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Students advocate on the Hill as part of Social Work Month

By Paul R. Pace and Laetitia Clayton, News staff

An estimated 400 social work students from more than 45 schools across the nation gathered at the U.S. Capitol Visitor Center in March to learn about the power of social work.

NASW CEO Angelo McClain told the students that their help was needed in urging Congress to support the Improving Access to Mental Health Act (H.R. 3712, S. 2173).

The act includes a provision to raise the rate for clinical social workers who provide Medicare services from 75 percent to 85 percent of the rate reimbursed to psychiatrists and psychologists, which is in line with reimbursement rates for other non-physician practitioners.

“Things we get done here federally have a ripple effect across the country,” McClain told attendees. “One of the things we are saying to our country is – as a profession – we do so much to make our society a better place. And we need society to take care of us.”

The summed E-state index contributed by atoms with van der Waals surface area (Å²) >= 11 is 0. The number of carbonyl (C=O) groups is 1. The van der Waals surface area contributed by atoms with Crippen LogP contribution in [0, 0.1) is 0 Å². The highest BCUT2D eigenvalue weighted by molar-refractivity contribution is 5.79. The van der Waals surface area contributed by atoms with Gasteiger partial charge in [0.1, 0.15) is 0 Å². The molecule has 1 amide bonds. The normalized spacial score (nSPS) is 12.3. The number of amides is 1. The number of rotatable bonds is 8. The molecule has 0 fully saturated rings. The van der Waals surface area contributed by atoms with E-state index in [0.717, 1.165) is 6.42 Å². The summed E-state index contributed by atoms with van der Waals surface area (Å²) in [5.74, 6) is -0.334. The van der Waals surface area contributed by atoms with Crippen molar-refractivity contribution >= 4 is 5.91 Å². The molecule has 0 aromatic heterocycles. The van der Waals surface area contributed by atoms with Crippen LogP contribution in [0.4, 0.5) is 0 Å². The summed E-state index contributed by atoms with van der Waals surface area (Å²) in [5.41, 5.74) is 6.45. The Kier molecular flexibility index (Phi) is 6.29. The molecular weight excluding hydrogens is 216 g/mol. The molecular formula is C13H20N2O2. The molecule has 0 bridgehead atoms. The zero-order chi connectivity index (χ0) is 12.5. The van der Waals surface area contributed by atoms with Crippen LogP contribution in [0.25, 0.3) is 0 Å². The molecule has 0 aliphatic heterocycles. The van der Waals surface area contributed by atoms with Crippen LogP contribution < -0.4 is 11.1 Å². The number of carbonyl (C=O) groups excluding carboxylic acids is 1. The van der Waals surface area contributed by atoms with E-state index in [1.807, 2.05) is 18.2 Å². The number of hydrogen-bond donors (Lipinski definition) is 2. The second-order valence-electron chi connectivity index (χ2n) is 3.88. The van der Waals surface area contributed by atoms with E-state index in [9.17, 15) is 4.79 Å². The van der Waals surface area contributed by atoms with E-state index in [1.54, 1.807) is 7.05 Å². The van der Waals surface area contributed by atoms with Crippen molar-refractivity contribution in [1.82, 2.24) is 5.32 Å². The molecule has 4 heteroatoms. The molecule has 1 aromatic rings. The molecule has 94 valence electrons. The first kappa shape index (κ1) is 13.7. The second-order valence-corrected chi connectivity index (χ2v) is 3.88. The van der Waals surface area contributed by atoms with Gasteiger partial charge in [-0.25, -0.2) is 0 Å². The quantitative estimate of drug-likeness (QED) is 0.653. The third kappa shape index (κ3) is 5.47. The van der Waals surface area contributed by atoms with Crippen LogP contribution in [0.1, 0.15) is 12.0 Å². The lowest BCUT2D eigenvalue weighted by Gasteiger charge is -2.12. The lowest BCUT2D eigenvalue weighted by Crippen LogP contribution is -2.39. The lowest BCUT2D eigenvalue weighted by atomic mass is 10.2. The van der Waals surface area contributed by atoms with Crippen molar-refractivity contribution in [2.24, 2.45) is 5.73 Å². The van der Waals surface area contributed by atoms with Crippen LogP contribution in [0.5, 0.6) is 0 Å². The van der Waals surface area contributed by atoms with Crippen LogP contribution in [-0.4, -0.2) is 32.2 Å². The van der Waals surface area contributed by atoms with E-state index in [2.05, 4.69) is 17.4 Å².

The students were at the nation’s capital for Student Advocacy Day, part of Social Work Day on the Hill events, which took place March 1 and 2. This year was the second year in a row for Social Work Day on the Hill, which is held during National Professional Social Work Month.

The Social Work Month theme this year was “Forging Solutions out of Challenges.”

On March 1, students heard from social work leaders and had the opportunity to attend an expert panel discussion on the Improving Access to Mental Health Act, which was introduced in October 2015 by Sens. Debbie Stabenow, D-Mich., and Barbara Mikulski, D-Md., and U.S. Rep. Barbara Lee, D-Calif. — who are all social workers.

After gaining pointers, students spent the afternoon visiting the offices of their federal representatives, urging support of the bill and explaining how social workers make a positive difference.

On March 2, the Congressional Research Institute for Social Work and Policy, or CRISP, held a Social Work and Voter Empowerment symposium at the National Press Club. The discussion focused on efforts to increase social workers’ skills and knowledge in social policy and political activity.

That afternoon, CRISP held a reception to honor Mikulski, the longest-serving woman in Congress, who will retire this year.

From the May 2016 NASW News. NASW members can read the full story here.

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